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The Building Blocks of an Efficient Data Labeling Process

Label Studio Team

According to Arvind Krishna, senior vice president of cloud and cognitive software at IBM, about 80% of the activities done during AI/ML projects are centered around collecting and preparing data.

Data labeling is crucial to providing AI/ML models with the accurate, consistent, and continuous data they need to better understand the world around us. It is part of the data preparation tedium that determines how well self-driving cars can avoid collisions, security cameras can send alerts for suspicious activity, or digital assistants can recognize your voice, among other things.

Instituting an efficient data labeling process is the key to eliminating inaccuracies in the data fed to algorithms. There are some generally applicable principles that can improve the efficiency and accuracy of your data labeling process.

What Is Data Labeling?

Data labeling refers to a systematic process for creating datasets that train machine learning models to become data-centric AI solutions.

When data labeling is properly done, it provides context to machine learning models, fast tracks their learning process, and accelerates the development of reliable AI-powered solutions. The usefulness of data labeling cuts across many fields, from speech recognition to natural language processing and computer vision. For instance, data labeling is how you train AI to differentiate between uttered words to create reliable voice-controlled or text-to-speech solutions.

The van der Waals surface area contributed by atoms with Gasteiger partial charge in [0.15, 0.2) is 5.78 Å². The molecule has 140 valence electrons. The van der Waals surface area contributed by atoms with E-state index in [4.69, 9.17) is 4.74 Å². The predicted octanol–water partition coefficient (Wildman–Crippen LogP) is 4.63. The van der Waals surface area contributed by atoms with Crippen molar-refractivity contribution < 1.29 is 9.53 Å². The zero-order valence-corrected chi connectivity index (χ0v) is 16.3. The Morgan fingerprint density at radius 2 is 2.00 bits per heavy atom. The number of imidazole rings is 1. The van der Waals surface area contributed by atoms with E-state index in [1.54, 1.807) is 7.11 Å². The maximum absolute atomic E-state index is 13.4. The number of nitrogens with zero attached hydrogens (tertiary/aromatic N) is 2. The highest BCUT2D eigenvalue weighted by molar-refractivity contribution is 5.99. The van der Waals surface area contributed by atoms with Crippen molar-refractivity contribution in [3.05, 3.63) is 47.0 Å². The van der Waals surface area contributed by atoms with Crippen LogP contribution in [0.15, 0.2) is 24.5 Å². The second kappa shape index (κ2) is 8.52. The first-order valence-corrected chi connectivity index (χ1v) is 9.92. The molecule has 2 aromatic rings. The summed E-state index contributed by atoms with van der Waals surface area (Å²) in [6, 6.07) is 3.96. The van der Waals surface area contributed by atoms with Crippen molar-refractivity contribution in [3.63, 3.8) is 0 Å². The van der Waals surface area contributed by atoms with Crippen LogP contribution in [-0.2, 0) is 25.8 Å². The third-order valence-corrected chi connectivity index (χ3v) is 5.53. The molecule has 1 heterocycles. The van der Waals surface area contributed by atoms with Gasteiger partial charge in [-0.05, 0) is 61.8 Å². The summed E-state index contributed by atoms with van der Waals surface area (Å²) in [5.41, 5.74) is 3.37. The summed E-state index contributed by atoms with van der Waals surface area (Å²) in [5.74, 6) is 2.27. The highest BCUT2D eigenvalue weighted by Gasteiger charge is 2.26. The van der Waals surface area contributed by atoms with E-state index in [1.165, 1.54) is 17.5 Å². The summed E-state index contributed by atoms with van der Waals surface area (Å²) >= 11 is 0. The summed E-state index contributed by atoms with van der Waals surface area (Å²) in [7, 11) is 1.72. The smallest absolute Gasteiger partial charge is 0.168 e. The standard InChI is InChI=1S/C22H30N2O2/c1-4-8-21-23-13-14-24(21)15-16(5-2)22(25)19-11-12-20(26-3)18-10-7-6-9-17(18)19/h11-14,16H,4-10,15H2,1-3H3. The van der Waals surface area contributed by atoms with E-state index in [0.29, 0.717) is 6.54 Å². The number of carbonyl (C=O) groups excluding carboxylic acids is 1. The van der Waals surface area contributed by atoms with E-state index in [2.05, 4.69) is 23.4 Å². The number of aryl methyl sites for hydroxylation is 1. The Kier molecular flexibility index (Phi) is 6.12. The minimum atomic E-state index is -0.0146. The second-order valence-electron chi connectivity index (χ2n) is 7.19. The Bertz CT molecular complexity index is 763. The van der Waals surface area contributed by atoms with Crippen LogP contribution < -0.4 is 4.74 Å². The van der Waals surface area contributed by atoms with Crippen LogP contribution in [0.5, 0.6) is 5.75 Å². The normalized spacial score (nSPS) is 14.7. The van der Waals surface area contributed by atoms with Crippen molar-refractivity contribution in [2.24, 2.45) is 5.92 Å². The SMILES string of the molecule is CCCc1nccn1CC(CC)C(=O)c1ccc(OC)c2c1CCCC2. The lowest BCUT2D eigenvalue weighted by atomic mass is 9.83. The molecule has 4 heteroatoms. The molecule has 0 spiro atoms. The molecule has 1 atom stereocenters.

There are five main data labeling approaches, and the one you choose depends on a number of factors, such as how much data you want to label, how fast you need to label them, and what resources you can apply to the exercise.

  1. Internal: Using in-house data science experts to label data
  2. Synthetic: Using computing resources to generate new project data from existing datasets
  3. Programmatic: Running of programming scripts to automate the data labeling process without the need for human annotations
  4. Outsourced: Using and managing freelance or ad hoc data professionals to do data labeling, such as on Amazon Mechanical Turk
  5. Crowdsourced: Using micro-tasking solutions layered on web-based distribution to integrate data labeling tasks into regular web activity, such as the Recaptcha project

How to Create an Efficient Data Labeling Process

Data labeling helps add relevant metadata to create reliable connections between raw data that your models are fed and the expected actions in response to that data. Data is crucial to training AI/ML algorithms to carry out their intended functions correctly. However, data by itself doesn’t provide enough context or meaning to equip the algorithm with the information it needs to make the right decision.

Below are some of the key building blocks for developing an efficient data labeling process:

1. Provide the Data Labeling Team with the Right Tooling

Many AI/ML projects rely on third-party data labeling solutions, while others rely on open-source solutions or build in-house data labeling tools. Irrespective of the origins of your data labeling solutions, a data labeling toolbox will include the following annotation tools:

  • Image
  • Video
  • Text
  • Audio
  • Time-series
  • Sensor

It is also helpful to have clear and comprehensive documentation, resources, tutorials, and training materials. Also, the tools should be equipped to support troubleshooting, reporting, and issue resolution.